Policy and Politics: Mental Capacity Bill nears approval

Indira Das-Gupta

Royal assent represents a victory for the Making Decisions Alliance.

Royal assent for the Mental Capacity Bill, expected this week, will be the culmination of a carefully orchestrated campaign by a broad alliance of charities to persuade the Government to protect the right of the vulnerable to make their own decisions.

At one point the Daily Mail almost scuppered the Bill with stories that it would bring "euthanasia through the back door". This was echoed by the Society for the Protection of Unborn Children, which fiercely lobbied MPs.

That the Bill still managed to win the support of both the Lords and the Commons is thanks largely to the Making Decisions Alliance - a group of 39 charities including Turning Point, the Alzheimer's Society, Help the Aged, Scope, Leonard Cheshire and Sense.

Richard Kramer, co-chair of the alliance and policy director at Turning Point, said working together made the campaign much more effective. "The Government would rather talk to one representative body than lots of different organisations," he said. "We were very committed, and met every fortnight for two years. There was a huge degree of consensus because we made the time to hammer things out."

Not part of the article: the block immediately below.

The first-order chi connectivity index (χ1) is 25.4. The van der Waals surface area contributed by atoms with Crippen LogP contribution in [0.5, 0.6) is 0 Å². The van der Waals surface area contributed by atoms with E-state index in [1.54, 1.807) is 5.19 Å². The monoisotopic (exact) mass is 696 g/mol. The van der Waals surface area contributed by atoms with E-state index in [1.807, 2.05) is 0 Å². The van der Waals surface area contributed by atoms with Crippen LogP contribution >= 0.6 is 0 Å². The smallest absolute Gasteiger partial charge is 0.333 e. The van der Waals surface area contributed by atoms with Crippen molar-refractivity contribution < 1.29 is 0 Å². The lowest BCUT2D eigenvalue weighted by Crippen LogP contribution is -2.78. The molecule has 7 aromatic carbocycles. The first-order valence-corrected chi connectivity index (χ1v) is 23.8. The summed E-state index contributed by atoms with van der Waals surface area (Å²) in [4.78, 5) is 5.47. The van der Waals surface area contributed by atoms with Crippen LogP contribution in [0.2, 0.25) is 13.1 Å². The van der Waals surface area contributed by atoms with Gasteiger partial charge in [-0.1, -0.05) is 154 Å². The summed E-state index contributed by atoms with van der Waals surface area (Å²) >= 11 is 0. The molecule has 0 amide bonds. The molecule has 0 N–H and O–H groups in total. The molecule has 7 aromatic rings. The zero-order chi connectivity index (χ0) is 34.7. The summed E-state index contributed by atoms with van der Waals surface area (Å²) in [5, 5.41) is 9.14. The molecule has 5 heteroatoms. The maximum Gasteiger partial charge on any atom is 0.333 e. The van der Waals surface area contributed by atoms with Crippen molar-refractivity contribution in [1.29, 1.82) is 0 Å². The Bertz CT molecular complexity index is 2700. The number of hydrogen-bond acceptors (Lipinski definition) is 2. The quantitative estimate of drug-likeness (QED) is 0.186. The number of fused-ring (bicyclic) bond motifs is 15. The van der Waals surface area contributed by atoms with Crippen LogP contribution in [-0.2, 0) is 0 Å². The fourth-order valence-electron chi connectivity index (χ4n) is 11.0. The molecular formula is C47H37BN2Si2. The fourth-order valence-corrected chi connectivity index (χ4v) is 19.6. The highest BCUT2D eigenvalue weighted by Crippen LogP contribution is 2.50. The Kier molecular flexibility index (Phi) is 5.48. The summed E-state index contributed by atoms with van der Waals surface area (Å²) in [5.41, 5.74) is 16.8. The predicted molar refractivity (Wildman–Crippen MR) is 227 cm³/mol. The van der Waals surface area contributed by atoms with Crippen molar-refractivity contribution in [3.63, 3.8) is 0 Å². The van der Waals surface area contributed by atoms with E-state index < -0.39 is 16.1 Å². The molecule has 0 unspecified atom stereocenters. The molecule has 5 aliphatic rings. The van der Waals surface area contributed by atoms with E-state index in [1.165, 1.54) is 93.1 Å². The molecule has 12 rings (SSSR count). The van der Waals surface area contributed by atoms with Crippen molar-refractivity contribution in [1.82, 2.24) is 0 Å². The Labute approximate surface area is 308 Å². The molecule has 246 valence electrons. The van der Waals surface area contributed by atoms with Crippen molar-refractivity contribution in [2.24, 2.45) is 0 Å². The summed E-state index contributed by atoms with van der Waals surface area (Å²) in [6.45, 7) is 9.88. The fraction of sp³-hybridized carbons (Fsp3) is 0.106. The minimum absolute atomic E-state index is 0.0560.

The alliance was set up because of growing frustration that the Government had committed itself to legislation in 1999 but was making no progress.

To increase awareness among the public and MPs, the alliance commissioned an NOP poll, which found that 92 per cent of those questioned mistakenly thought doctors are legally obliged to consult partners of patients who are unable to make their own decisions.

"The poll opened up the debate and showed how a Bill would be relevant to a lot of people," said Kramer.

Detailed campaign packs were sent to the alliance's members, who sent 8,000 postcards to the Government calling for a change in the law. This led to a pre-legislative scrutiny committee, which took evidence from the alliance and adopted many of its recommendations.

The claims by the Mail and the SPUC forced it to step up its campaign, and make clear that it was against euthanasia. Kramer said: "Although we never expected members of the SPUC to change their minds, we felt it was important to maintain dialogue with the opposition."

The alliance continued to push for concessions, tabling amendments through MPs and peers, including an anti-discrimination clause and an extra £6.5m for advocacy. Kramer said: "We have kept an open relationship with the Government, and thus maintained momentum."


- It introduces the presumption that people can make decisions for themselves unless it's proved that they are not able to do so

- It gives a central role to advocacy, so those who have trouble making or communicating decisions have an independent person who can argue for them

- It places a duty on doctors, lawyers and others to consult with the individual, relatives and carers

- It includes a non-discrimination clause preventing doctors from making decisions based purely on someone's disability or limited capacity.

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